The product owner constantly receives feedback from the client on the new functionalities. He shares them with the team at the beginning of the new sprint. He also adds new ideas in the backlog every day, and order them by priority.
We also got stricter on the last day, even if everything that was planned during the sprint planning isn’t finished. On the set day, we stop everything and we compute the number of complexity points we managed to overcome, called the “Velocity”, in order to plan the next sprint. If the sprint was well planned and team members got exactly the right amount of complexity points to work on, this velocity can be used to plan the next sprint. Otherwise, the product owner can increase or decrease it, based on the team’s feedback.
Another trap of Scrum is the daily meeting: not having a fixed time, taking it for an operational meeting instead of only sharing information, and being too long. Over time, we chose a fixed hour in the morning (between 9 and 11 am depending on the team), and everyone was supposed to share his or her progress and difficulties in no more than 1 minute. Operational work was left for after the daily.
The limits of Scrum
Of course, it couldn’t be all rosy. Scrum is amazing in some contexts:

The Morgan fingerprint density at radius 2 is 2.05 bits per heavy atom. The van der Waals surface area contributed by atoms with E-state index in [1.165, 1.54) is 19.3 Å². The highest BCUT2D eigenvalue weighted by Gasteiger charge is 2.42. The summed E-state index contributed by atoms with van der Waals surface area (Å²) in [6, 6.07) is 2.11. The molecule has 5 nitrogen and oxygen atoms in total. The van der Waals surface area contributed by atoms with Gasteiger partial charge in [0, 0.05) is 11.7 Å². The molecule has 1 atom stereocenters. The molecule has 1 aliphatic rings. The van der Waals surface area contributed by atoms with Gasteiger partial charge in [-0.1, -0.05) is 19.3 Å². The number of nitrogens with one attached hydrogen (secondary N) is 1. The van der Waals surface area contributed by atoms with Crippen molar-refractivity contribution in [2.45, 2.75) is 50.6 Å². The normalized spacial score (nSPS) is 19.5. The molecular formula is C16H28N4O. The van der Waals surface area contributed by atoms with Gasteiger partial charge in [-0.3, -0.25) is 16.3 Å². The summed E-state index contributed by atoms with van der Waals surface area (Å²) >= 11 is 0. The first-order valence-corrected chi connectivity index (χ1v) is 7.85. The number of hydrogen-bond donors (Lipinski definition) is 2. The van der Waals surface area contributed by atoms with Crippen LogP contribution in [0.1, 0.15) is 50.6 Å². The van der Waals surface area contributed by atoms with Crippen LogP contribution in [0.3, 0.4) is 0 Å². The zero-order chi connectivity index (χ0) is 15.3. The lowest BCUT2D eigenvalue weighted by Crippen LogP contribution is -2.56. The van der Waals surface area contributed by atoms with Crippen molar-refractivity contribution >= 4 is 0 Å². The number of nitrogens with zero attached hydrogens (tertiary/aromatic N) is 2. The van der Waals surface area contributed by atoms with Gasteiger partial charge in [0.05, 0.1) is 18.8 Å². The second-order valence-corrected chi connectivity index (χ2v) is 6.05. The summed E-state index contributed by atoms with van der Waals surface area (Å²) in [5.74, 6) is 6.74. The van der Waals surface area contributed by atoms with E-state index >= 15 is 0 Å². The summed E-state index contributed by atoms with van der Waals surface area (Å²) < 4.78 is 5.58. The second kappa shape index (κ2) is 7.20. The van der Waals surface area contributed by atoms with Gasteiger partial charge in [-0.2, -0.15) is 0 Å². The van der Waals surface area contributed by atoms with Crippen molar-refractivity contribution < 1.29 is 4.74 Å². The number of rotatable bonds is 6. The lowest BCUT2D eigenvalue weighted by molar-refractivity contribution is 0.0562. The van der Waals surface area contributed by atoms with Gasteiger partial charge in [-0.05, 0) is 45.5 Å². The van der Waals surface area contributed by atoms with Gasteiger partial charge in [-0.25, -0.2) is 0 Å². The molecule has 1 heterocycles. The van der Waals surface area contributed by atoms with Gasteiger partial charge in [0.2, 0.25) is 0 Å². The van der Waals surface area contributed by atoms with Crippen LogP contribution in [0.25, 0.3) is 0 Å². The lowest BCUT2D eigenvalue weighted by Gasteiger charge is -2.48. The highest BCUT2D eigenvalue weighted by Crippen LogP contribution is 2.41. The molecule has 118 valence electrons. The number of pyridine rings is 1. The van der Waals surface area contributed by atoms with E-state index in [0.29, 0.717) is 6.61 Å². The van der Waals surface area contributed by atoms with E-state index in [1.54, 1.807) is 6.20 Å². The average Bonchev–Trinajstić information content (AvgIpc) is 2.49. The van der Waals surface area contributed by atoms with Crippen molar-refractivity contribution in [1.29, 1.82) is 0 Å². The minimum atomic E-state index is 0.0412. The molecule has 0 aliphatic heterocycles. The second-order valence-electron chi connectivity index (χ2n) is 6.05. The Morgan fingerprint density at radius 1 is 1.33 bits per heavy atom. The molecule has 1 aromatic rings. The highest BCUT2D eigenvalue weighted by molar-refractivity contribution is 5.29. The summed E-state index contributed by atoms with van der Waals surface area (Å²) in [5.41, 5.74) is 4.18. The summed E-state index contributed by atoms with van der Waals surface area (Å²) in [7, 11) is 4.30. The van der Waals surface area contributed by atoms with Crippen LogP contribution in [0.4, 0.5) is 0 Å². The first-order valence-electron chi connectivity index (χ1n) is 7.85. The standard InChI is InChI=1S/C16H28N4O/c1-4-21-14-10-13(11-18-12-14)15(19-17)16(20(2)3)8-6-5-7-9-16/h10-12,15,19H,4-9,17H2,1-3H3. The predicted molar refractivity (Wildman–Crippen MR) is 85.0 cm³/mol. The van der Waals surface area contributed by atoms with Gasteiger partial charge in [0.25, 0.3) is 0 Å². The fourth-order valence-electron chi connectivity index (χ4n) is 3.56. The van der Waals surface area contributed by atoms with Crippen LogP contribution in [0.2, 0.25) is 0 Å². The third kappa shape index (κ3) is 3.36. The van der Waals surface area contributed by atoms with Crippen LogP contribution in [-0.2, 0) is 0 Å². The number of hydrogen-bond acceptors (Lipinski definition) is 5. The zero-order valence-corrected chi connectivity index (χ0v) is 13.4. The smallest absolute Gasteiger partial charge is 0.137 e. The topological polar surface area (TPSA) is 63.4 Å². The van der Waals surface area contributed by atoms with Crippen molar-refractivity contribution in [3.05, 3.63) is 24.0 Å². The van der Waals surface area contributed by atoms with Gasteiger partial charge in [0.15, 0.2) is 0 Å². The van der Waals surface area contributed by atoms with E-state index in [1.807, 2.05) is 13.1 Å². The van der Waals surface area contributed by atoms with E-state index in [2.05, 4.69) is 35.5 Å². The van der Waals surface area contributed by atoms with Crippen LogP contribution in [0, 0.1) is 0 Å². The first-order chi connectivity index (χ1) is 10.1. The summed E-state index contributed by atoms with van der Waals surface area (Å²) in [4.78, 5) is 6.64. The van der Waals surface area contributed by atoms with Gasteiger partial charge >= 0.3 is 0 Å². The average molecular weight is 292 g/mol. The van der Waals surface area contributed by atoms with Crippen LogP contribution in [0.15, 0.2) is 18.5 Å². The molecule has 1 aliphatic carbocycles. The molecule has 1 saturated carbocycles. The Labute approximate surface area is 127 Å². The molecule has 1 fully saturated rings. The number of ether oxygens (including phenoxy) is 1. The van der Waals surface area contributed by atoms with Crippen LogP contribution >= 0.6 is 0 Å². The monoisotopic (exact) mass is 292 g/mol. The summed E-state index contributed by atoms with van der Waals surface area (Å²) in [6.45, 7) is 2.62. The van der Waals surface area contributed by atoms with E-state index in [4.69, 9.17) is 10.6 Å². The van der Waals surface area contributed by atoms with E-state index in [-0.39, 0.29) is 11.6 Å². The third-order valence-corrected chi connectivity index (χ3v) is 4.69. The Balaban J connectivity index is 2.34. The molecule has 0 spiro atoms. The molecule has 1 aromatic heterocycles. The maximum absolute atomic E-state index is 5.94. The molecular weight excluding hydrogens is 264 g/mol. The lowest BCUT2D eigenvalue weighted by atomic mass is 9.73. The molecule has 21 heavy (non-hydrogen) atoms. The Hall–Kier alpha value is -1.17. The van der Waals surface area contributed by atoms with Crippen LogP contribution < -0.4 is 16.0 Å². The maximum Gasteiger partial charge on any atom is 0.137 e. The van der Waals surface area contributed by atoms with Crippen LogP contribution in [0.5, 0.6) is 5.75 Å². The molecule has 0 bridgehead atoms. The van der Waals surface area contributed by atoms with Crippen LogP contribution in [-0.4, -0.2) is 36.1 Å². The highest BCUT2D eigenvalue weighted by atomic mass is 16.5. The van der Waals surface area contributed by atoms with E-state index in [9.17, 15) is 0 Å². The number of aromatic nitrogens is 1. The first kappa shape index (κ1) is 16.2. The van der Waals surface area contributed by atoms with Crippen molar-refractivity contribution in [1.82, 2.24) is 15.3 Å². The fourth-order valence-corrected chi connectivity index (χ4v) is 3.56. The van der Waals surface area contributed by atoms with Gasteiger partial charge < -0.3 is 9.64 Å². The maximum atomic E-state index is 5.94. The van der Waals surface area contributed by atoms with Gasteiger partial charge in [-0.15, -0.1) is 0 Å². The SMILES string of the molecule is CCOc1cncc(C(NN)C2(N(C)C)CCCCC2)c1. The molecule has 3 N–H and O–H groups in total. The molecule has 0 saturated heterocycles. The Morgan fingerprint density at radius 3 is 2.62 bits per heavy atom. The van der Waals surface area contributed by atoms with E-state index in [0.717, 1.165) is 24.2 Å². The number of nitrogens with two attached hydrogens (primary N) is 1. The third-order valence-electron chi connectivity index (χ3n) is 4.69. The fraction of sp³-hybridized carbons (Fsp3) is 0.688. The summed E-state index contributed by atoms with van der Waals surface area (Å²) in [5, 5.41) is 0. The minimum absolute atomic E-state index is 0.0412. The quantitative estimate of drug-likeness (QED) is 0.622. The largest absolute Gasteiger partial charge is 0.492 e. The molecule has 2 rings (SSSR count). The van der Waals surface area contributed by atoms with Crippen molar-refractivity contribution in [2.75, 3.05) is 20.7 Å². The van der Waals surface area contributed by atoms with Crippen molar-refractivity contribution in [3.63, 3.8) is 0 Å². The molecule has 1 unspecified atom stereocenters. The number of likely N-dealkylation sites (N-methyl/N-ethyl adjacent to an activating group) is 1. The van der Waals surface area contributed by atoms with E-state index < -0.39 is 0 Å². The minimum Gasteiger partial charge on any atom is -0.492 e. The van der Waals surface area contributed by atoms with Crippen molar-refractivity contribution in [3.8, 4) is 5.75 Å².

- Digital projects with a level of uncertainty
- With a Team (= developers) of 15 people maximum (if the team is bigger, it should be divided into smaller squads)
- The team members should be dedicated to the project (working at least 50% of their time on it)
- The overall project must be divided into some blocs (the stories) with regular releases and deployments
- Even in other areas of the company (marketing, HR, …), as long as the team isn’t in charge of long actions constrained by external dependencies
but impossible in others:
- If the project cannot be divided into small pieces
- If the team cannot get regular user feedbacks
- If developers are spread among several projects
- If the project is constrained by external dependencies
Testing other Agile methodologies: extreme programming (XP)
We never used eXtreme Programming in my startup, but I experienced it with one of my clients. The principle of XP is to divide the Team into pairs: one developer does the coding, and the other one reviews the code along the way. And the tandems rotate at the beginning of each sprint.
It may seem a waste of time to have only one developer out of two actually coding – many think so. It’s true. But this methodology has a lot of advantages:
- It helps produce a code of higher quality and stronger, thus ultimately it saves money.
- It reduces the need for maintenance.
- It develops the competencies of the whole team, and developers love it.
- It fosters collaboration and friendliness among team members as they know each other better.
Over the last few years, I’ve had the opportunity to work and implement Scrum in several teams and companies. In the end, the most difficult in Scrum or other Agile methods is not to understand them, but to put them in place and to keep the rigor over time. But when you do so, it becomes an amazing playground!